Dan Ashley recalls the places he’s been, the people he’s met, the storms he’s weathered and the healing he’s witnessed firsthand on the frontlines of a world that changes in the blink of an eye in his single “What Really Matters,” and although he’s an unknown among modern music circles, the narrative of his song translates as well as an epic ballad from a pop legend would. He wastes no time attacking the verses with a candid, homespun lyrical style that lends to his already comforting voice. His words aren’t saturated in excessive reverb or any of the unnecessary bells and whistles that have become all too common in western pop, rock and adult contemporary music lately. From beginning to end in “What Really Matters,” Dan Ashely gives us a tangible, non fanciful performance that is worth its weight in gold if you dig relatable singer/songwriter-esque soft rock.
The production quality is rock-solid in this piece, but to be perfectly honest, I don’t really think that Dan Ashley needs a lot of assistance in making his music profoundly effective. With a casual peek at his Twitter feed, interested listeners will find videos of numerous live exhibitions where his tone and talents are just as sharp as they are in this first official studio track (if not a little more so). He’s definitely not leaning on the luxury of a tech-savvy studio blueprint in “What Really Matters,” and I really hope that he sticks to this barebones style in the future. When you’ve got a skillset as strong as his is, you not only have no use for the filler-frills that a lot of artists require when developing new music, but you actually tend to do a lot better when there are no augmented interferences to come between your artistry and the audience that you’re trying to reach. Dan Ashley might be a new player in this game, but he’s already acquired a crucial tool that some musicians would spend a lifetime trying to capture.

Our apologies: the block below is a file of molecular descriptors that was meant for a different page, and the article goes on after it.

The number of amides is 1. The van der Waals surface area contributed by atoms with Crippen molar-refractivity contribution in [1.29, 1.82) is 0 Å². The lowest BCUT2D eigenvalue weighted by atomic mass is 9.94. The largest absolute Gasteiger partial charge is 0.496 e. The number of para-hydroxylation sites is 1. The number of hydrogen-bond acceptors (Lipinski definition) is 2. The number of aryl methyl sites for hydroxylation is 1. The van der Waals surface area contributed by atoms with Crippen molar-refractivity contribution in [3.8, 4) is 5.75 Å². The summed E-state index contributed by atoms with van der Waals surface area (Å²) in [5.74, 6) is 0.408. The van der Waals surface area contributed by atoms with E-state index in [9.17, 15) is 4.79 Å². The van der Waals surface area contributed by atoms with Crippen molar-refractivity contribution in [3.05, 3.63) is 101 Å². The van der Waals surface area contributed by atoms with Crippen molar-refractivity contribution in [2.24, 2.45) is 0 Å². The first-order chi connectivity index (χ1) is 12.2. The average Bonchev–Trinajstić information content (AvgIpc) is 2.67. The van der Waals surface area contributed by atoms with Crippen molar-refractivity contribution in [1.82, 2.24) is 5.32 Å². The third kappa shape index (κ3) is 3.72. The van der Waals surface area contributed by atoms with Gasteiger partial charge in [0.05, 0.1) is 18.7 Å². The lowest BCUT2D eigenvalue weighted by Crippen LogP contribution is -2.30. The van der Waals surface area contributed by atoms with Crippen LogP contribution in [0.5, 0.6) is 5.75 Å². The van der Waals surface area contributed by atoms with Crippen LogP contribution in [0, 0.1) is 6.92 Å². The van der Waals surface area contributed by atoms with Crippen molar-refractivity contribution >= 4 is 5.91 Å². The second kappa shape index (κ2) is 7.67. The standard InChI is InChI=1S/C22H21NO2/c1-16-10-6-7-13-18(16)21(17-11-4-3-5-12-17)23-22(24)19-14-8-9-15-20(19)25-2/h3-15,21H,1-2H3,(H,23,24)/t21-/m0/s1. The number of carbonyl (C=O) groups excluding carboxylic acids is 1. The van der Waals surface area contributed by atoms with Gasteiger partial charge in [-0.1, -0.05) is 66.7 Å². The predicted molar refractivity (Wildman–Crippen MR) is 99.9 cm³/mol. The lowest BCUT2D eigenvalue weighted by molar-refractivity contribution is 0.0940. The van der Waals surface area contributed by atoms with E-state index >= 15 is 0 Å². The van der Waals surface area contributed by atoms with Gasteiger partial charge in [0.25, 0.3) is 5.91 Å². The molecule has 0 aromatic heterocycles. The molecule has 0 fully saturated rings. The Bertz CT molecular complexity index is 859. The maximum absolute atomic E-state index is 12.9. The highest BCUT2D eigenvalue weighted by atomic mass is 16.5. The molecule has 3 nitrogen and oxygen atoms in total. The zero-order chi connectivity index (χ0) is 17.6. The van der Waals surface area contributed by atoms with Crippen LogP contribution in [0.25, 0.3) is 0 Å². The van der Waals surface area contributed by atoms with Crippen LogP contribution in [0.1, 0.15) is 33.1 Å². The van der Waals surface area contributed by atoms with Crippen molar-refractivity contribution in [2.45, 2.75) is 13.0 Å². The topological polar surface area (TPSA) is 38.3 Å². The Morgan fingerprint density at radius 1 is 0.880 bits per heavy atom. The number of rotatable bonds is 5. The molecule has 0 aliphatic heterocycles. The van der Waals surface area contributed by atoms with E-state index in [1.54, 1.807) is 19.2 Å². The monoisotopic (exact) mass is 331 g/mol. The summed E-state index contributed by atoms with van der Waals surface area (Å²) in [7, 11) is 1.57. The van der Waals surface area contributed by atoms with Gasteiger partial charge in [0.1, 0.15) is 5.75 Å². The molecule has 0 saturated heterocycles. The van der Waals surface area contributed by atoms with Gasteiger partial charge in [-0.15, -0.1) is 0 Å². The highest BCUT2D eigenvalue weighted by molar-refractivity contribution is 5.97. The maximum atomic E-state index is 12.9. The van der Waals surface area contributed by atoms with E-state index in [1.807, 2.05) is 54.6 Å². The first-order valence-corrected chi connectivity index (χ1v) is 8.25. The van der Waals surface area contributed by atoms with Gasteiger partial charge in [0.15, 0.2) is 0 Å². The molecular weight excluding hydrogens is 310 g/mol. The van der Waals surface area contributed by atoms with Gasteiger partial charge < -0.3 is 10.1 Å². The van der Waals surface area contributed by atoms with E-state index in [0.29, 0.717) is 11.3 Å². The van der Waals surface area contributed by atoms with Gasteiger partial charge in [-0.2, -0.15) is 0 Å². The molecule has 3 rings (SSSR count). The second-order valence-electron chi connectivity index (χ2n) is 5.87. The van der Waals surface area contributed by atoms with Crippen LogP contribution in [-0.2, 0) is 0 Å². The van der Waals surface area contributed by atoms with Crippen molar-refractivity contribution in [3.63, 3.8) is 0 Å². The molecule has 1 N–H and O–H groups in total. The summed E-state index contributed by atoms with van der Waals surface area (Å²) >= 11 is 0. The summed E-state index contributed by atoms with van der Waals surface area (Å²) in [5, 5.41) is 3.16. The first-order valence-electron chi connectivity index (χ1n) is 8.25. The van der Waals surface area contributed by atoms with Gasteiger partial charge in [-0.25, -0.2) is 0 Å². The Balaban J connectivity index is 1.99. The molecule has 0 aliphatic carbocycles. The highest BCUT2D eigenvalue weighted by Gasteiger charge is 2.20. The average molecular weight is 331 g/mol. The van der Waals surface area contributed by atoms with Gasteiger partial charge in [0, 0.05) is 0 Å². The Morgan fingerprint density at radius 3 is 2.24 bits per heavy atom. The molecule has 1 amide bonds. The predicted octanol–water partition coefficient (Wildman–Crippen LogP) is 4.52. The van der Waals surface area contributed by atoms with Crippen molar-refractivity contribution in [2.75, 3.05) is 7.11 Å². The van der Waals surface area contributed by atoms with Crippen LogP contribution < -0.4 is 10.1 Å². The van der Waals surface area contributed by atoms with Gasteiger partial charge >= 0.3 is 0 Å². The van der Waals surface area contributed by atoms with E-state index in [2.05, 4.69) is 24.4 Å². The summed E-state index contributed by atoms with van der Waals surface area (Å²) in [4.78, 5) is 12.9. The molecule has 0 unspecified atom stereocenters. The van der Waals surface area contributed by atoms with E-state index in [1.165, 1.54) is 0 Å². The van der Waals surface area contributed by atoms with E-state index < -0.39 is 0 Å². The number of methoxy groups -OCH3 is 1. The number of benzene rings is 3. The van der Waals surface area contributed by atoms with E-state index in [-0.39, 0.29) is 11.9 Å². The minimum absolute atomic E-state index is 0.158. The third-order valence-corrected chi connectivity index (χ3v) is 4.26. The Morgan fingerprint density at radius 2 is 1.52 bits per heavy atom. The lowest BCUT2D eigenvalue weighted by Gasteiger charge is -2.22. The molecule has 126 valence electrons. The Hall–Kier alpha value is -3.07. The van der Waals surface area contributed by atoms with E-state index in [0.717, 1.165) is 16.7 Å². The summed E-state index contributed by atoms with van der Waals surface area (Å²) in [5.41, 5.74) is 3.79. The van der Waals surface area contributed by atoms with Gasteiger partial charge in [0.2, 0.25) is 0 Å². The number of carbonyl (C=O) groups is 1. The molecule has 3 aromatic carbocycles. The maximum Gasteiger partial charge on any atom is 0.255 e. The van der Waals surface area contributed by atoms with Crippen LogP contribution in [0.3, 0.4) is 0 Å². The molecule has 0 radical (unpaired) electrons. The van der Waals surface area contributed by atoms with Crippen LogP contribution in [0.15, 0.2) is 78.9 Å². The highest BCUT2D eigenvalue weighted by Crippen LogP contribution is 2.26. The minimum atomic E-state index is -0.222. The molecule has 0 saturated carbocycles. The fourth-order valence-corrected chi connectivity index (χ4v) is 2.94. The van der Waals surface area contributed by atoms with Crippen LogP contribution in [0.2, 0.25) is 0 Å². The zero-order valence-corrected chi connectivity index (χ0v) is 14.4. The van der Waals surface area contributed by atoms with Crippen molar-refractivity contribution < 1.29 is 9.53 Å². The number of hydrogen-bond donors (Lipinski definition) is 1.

There’s still plenty of room for growth and an evolved version of his present sound, but as of this moment deeming Mr. Dan Ashley’s work as anything other than splendid would be dismissive of his remarkably adept talents. “What Really Matters” is a tremendous introduction to his music, not to mention prime fodder for the radio dial as well, and were he to stay on this present trajectory in the making of a full-length studio album, it wouldn’t be difficult for me to imagine him breaking into the mainstream a lot sooner than later. He’s a one of a kind character that doesn’t have to try all that hard to make a big impression on both critics and occasional listeners, and with just a bit more improvement he could certainly rise to prominence in his scene and abroad in the next couple of years.
John McCall, posted by Garth Thomas